Server Fault is a question and answer site for system and network administrators. Join them; it only takes a minute:

Sign up
Here's how it works:
  1. Anybody can ask a question
  2. Anybody can answer
  3. The best answers are voted up and rise to the top

I have a host that acts as a gateway for other hosts. The configuration is such that eth0( is connected to internet via a router and eth1( is connected to internal network via switch. Given that, this host is also running a service that is bound to eth1 and serves the internal network. I want to extend this service to the outside world as well and was trying to manipulate iptables so that any request that comes to this host via eth0 and is directed to is send to and internet users can also make use of the service.

Here are my iptable rules for setting up the host as gateway (and these work fine):

sudo iptables -t nat -A POSTROUTING -s -o eth0 -j MASQUERADE
sudo iptables -t nat -A POSTROUTING -s -o eth1 -j MASQUERADE
sudo iptables -A FORWARD -s -o eth0 -j ACCEPT
sudo iptables -A FORWARD -d -m state --state ESTABLISHED,RELATED -i eth0 -j ACCEPT

And these are the rules that I am trying to add to the iptables to achieve my ends:

sudo iptables -A INPUT -d -p tcp -dport 80 -i eth0 -j ACCEPT
sudo iptables -t nat -A PREROUTING -d -p tcp -dport 80 -j DNAT --to-destination
sudo iptables -t nat -A PREROUTING -s -p tcp -sport 80 -j SNAT --to-source
sudo iptables -A FORWARD -d -p tcp -dport 80 -m state --state ESTABLISHED,RELATED -j ACCEPT

When I do so, I get error like : "multiple -d flags not allowed" ... Can someone tell me how to resolve this error... and do the entries that I want to add will serve my purpose ?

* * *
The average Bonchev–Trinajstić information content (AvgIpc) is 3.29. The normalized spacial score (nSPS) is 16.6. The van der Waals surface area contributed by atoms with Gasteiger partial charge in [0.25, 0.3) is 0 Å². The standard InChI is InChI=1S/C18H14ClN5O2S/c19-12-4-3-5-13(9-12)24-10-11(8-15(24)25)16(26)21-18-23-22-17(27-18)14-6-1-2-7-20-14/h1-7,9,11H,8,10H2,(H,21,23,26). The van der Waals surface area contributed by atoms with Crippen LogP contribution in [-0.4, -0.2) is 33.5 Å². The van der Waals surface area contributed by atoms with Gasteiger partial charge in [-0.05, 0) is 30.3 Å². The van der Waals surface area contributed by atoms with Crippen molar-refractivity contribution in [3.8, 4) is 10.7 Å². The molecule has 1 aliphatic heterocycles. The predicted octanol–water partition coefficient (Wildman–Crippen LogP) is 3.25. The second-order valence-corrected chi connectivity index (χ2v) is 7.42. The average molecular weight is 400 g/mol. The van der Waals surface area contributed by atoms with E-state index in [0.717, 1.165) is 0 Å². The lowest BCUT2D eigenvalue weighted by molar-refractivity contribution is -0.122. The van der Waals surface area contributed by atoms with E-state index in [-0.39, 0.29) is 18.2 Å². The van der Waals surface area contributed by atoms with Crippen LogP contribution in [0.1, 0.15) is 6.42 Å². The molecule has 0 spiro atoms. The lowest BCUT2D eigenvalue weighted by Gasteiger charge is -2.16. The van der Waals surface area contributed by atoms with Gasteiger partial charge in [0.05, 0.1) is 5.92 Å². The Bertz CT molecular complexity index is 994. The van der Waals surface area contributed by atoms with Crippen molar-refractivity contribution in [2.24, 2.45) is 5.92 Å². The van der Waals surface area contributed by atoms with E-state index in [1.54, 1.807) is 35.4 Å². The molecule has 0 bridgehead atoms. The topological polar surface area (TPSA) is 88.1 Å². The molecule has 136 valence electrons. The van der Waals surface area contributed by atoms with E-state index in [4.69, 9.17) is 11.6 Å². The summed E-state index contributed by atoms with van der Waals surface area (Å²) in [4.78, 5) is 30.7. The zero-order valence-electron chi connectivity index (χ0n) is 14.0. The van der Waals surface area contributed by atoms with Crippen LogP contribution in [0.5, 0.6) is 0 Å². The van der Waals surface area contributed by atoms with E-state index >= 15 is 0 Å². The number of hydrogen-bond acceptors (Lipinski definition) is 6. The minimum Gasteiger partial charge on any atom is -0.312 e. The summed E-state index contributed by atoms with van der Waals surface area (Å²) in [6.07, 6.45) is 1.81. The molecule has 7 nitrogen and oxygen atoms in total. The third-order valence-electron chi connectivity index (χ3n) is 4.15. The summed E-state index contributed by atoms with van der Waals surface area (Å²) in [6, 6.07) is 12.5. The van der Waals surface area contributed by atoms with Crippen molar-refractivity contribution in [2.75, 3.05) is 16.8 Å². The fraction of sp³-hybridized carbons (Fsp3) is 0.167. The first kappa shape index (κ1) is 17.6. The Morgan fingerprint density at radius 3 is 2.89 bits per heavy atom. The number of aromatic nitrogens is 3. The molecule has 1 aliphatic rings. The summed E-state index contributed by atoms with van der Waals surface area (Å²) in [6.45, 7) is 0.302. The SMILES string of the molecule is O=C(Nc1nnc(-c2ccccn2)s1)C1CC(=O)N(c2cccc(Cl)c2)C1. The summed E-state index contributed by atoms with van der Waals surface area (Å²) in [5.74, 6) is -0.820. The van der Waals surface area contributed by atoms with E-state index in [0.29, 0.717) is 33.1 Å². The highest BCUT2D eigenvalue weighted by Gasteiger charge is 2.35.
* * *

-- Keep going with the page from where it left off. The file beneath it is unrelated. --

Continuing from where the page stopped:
share|improve this question
up vote 2 down vote accepted

As @Vladimir said, you need to write the --sport and --dport using double dashes. Using single dash for -dport confuse iptables about using another -d option.

For rules correctness, it is enough to add this rule to achieve your goal:

iptables -t nat -A PREROUTING -d -p tcp --dport 80 -j DNAT --to-destination

This should work assuming you are receiving traffic from Internet (from your router) on the IP (public to private NAT is done in the router).

Also, you can write the RELATED/ESTABLISHED rule only once and in this form:

iptables -A FORWARD -m state --state ESTABLISHED,RELATED -j ACCEPT

Just allow all related/established connections. This should not be a security hole as your are allowing only relevant traffic using other FORWARD rules.

share|improve this answer

Both --sport and --dport parameters require 2 dashes in front of them, I guess this is causing the errors you get.

share|improve this answer

Your Answer


By posting your answer, you agree to the privacy policy and terms of service.

Not the answer you're looking for? Browse other questions tagged or ask your own question.